Thursday, February 16, 2012

When a Loved One Goes to Prison

They'd come into the store with their request lists and ask very quietly for the books or magazines. Rarely were they knowledgable of the store layout, not being readers themselves. Then, they'd go to the counter where they'd run their purchases by the cashier and brace themselves for the review. When the cashier would find out the shipping address for the packages, they'd go over the purchases, as a courtesy for the customer, to try and avoid a "return to sender" situation. The customer usually took this part of the transition with quiet dignity, but still the sensitive cashier understood the invasion to the privacy of the customer and the receiver of the package.  Magazines were scanned for scantily clad women and violent images, books for their subject matter - no erotica, no mobster material.  Invasive.  Six weeks later, no matter how well the cashier reviewed the product, US Postal usually returned the package for some unknown fraction. The purchaser received a phone call, but they rarely returned to pick up the package.

Too many times, I played the role of the cashier. Too many times, I scanned the product. Too many times, I told the purchaser bad news or felt the need to recommend other purchases. Too many times, I returned the product to the shelf after the return and then notated in the log that we owed someone a refund.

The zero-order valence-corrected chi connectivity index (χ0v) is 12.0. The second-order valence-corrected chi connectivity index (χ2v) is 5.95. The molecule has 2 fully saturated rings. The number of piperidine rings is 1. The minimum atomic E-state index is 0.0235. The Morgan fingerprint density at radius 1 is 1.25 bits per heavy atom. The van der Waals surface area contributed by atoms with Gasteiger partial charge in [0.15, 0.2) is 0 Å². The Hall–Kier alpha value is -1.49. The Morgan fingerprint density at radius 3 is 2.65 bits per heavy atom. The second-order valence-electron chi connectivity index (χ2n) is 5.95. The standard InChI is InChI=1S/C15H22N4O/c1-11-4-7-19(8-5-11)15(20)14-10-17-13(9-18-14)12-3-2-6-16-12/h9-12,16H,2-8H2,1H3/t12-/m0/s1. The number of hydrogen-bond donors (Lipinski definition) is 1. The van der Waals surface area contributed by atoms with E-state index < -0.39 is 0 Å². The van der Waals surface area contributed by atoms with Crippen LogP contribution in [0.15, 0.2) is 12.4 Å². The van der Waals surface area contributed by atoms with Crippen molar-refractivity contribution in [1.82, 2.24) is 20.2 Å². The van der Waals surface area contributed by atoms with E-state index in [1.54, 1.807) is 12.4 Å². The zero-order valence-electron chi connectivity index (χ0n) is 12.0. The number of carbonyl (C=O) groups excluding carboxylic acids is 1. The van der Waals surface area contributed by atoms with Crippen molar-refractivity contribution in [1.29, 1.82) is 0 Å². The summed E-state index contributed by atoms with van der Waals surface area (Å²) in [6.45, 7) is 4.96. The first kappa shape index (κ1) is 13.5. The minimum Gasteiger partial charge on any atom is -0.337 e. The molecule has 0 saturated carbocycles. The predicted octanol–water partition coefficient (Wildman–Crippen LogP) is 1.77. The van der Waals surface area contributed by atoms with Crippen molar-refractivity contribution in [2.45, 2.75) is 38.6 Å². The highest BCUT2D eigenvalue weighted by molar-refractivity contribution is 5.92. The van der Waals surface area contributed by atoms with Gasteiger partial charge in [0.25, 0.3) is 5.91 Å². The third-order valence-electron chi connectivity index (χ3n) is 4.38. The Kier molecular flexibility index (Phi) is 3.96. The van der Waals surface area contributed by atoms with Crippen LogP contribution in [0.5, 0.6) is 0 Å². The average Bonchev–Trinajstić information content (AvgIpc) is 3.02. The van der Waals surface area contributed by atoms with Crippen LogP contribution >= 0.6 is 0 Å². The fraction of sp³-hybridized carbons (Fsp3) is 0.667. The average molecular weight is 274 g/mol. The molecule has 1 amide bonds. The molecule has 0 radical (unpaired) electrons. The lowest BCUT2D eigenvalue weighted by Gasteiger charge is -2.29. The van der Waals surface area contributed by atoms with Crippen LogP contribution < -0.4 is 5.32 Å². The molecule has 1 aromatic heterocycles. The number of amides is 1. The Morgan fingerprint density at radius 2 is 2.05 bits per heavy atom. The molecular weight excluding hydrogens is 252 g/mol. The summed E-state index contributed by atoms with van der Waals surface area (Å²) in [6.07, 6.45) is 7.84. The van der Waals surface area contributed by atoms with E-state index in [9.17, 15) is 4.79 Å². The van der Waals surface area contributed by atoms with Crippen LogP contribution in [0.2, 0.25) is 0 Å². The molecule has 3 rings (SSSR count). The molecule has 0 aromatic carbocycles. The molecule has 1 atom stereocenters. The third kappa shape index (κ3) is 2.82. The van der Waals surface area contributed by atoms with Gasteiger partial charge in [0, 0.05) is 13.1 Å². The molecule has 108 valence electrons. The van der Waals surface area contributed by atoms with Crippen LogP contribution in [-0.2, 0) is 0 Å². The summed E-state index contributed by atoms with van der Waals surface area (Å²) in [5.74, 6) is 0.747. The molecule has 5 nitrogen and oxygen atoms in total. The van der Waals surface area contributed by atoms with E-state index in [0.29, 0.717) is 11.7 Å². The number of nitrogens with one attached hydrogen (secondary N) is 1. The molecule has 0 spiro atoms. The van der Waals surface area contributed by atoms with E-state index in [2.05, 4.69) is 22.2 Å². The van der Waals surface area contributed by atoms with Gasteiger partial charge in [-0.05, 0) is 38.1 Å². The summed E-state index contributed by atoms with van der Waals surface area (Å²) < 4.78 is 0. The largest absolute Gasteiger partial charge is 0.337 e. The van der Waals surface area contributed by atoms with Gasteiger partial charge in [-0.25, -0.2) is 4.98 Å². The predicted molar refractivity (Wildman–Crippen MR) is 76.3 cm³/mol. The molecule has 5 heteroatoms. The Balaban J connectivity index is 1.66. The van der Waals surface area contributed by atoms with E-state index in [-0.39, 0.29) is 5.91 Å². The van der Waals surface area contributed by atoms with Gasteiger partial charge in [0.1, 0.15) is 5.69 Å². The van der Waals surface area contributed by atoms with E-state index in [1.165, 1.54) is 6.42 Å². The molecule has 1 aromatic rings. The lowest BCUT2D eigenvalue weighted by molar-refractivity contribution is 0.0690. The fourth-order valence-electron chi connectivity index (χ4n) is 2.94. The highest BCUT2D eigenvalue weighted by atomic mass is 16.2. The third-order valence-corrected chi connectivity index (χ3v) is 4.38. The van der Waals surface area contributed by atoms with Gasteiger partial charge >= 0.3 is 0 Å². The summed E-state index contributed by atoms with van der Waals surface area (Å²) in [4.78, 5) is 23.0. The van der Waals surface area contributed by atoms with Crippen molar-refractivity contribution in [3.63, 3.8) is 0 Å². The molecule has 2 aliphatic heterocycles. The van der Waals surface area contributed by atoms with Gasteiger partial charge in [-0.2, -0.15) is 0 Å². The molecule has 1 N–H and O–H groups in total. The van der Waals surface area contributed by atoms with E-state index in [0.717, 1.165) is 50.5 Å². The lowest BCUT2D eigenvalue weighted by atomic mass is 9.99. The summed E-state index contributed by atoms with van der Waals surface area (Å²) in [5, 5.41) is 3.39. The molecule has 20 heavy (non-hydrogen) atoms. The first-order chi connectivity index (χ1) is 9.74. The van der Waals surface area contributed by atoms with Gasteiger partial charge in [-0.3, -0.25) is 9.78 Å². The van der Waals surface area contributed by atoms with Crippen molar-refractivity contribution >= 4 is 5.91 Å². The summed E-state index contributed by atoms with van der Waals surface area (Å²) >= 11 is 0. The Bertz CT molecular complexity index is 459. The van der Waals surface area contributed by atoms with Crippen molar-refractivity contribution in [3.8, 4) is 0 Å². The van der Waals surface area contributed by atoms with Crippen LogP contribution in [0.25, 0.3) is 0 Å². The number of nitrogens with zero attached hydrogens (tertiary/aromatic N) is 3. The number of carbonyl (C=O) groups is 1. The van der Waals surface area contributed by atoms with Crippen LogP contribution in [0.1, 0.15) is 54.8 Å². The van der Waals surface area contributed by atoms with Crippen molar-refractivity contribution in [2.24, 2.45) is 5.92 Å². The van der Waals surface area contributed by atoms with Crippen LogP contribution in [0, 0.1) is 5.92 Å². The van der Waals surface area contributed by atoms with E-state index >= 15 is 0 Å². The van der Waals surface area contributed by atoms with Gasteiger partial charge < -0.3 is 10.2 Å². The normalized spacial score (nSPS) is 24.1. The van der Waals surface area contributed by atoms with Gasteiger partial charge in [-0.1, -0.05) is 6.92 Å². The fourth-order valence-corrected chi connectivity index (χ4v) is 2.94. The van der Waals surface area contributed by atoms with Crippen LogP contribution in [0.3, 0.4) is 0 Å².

As a result of this unhappy experience, I came to the conclusion that when a family member goes to prison, the family who supports that member finds themselves in a similar one. They find themselves experiencing invasive indignities in arenas they never imagined: not just the courtroom, not just the process of visiting. Other areas exposes the family's personal business: church friends wonders where so-and-so is, co-workers wonder why so much work gets missed, landlords need notifying and apartments need packing up, utilities cancelled, and the hits just keep on coming.

Way back in my bookseller days, I became a favorite of one particular family. They'd call to make sure of my working schedule and I'd meet them at the Info desk. Their brother didn't care what we sent as long as the book was either long or wieldy. We sent a lot of really long books: The Lord of the Rings trilogy, Chronicles of Narnia, and Twilight (that sucker looked long!). We also sent a mass of philosophy books as they took him longer to read.  We avoided magazines because, even though they were valuable for trading (I didn't ask what he traded them for), any package that contained a magazine seemed to come back stamped "Inappropriate Material" or maybe not stamped at all.  I never knew who the women were that came to pick up the package and I never asked. I always greeted them happily and told them how good I felt at seeing them again. I'd try to make the visit as pleasant as possible and always gave them the best service I could. Usually, by the end of the transaction, they left fairly happy. Eventually, they stopped coming. I didn't know if I felt good about that or not. I just hoped that their lives found some peace, somehow.